Spaight is 6’0” and 243 pounds. He wears #50, and is usually found with his arms wrapped around the ball carrier.

I noticed that your lead back, Rob Kelley, was injured in the game against the Vikings. How does that affect the Redskins offense?

Yeah, Rob Kelley has had a tough season. He injured his ankle early in the season and missed a game. When he came back, he broke some ribs, and missed more playing time. By Week 6, our lead back had only carried the ball 29 times.

According to Jay Gruden, Rob Kelley now has an MCL sprain and aggravated his high ankle injury. He will be out ‘several weeks’, and may be put on IR.

This means that the running back situation is unsettled going into the game in New Orleans; the Redkins have only 2 healthy running backs, and will need to sign another, probably before Wednesday.

The Redskins entered the season with 4 RBs on the roster, but when injuries piled up on the offensive line (the team had lost 5 of top 6 offensive linemen by the end of the Cowboys game in Week 8) the team needed to add healthy linemen to the roster. Since the OL starter injuries were all short-term, the team waived the #4 running back, Mack Brown, intending to re-sign him the following Monday.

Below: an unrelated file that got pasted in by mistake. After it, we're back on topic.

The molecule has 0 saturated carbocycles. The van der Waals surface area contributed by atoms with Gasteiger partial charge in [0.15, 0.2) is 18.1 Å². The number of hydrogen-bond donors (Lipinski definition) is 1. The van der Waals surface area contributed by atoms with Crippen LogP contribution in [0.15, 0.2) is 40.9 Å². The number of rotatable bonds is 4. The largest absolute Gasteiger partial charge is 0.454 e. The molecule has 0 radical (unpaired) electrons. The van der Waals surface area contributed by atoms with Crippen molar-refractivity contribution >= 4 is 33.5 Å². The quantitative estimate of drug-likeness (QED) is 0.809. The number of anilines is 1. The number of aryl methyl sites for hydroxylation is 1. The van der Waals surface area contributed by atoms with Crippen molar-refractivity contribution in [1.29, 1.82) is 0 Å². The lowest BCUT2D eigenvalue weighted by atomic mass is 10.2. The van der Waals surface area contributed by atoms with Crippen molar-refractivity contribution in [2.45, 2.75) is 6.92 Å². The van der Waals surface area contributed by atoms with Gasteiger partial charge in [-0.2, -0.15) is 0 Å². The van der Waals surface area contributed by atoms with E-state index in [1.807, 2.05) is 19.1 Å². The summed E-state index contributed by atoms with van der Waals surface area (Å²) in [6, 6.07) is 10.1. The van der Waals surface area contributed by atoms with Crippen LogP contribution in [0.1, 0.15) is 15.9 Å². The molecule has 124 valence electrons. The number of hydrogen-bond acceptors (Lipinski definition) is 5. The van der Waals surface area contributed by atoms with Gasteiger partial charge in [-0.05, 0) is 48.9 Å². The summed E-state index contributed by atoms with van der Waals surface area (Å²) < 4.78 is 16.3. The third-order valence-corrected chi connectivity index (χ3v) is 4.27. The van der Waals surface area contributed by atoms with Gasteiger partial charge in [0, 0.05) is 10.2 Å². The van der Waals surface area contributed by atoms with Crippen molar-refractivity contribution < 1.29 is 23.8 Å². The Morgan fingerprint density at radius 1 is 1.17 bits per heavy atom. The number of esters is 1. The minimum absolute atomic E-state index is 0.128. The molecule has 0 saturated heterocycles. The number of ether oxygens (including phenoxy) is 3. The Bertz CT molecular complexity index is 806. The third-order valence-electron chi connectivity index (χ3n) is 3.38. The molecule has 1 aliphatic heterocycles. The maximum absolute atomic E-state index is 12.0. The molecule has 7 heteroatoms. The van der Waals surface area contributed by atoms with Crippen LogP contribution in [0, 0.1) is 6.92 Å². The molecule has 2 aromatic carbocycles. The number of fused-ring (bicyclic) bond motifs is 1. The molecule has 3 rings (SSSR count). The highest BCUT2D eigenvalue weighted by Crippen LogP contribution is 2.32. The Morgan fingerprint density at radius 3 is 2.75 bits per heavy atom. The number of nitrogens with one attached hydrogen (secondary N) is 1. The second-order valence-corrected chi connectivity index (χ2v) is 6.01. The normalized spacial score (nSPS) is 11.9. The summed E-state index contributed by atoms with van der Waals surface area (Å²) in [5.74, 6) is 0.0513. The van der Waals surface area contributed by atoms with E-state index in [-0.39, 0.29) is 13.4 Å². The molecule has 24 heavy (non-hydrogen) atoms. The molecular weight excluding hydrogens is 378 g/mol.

Instead, the Vikings claimed Brown off of waivers. That means that, with the loss of Kelley, the Redskins have only two running backs available for the game this week.

Chris Thompson has been the most productive offensive player on the team tis season, but CT is the 3rd down & long yardage back; he is primarily part of the passing attack. At 5’8” and 191 pounds, he’s not built to take a lot of punishment. Gruden would like to limit him to 12 – 15 touches per game, but he’s been so effective that he’s been getting closer to 20 per game in recent weeks.